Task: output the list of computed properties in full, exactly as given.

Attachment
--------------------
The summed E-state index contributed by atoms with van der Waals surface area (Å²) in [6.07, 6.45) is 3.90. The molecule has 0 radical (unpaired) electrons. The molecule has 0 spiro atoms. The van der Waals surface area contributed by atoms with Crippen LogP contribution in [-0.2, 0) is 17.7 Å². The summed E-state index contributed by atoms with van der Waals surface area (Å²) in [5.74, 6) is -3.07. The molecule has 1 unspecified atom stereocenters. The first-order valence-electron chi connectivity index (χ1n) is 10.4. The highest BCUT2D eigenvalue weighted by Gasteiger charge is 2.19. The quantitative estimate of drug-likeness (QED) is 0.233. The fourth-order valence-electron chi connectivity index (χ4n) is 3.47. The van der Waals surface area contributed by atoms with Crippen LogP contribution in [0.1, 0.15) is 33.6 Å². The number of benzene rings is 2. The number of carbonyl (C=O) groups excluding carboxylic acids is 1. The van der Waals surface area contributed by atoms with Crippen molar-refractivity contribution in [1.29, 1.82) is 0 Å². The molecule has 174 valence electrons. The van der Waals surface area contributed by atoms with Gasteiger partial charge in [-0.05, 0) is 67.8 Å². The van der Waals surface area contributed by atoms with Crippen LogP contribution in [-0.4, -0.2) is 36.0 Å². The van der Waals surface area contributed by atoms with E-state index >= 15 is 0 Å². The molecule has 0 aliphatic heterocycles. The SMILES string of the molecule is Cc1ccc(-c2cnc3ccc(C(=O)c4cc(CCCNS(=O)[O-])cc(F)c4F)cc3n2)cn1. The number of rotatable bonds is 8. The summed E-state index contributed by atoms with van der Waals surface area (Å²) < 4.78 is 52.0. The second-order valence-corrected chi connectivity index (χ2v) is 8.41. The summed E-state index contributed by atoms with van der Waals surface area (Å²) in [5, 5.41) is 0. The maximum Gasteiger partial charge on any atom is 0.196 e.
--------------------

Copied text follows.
The summed E-state index contributed by atoms with van der Waals surface area (Å²) in [6.07, 6.45) is 3.90. The molecule has 0 radical (unpaired) electrons. The molecule has 0 spiro atoms. The van der Waals surface area contributed by atoms with Crippen LogP contribution in [-0.2, 0) is 17.7 Å². The summed E-state index contributed by atoms with van der Waals surface area (Å²) in [5.74, 6) is -3.07. The molecule has 1 unspecified atom stereocenters. The first-order valence-electron chi connectivity index (χ1n) is 10.4. The highest BCUT2D eigenvalue weighted by Gasteiger charge is 2.19. The quantitative estimate of drug-likeness (QED) is 0.233. The fourth-order valence-electron chi connectivity index (χ4n) is 3.47. The van der Waals surface area contributed by atoms with Crippen LogP contribution in [0.1, 0.15) is 33.6 Å². The number of benzene rings is 2. The number of carbonyl (C=O) groups excluding carboxylic acids is 1. The van der Waals surface area contributed by atoms with Crippen molar-refractivity contribution in [1.29, 1.82) is 0 Å². The molecule has 174 valence electrons. The van der Waals surface area contributed by atoms with Gasteiger partial charge in [-0.05, 0) is 67.8 Å². The van der Waals surface area contributed by atoms with Crippen LogP contribution in [-0.4, -0.2) is 36.0 Å². The van der Waals surface area contributed by atoms with E-state index >= 15 is 0 Å². The molecule has 0 aliphatic heterocycles. The SMILES string of the molecule is Cc1ccc(-c2cnc3ccc(C(=O)c4cc(CCCNS(=O)[O-])cc(F)c4F)cc3n2)cn1. The number of rotatable bonds is 8. The summed E-state index contributed by atoms with van der Waals surface area (Å²) < 4.78 is 52.0. The second-order valence-corrected chi connectivity index (χ2v) is 8.41. The summed E-state index contributed by atoms with van der Waals surface area (Å²) in [5, 5.41) is 0. The maximum Gasteiger partial charge on any atom is 0.196 e.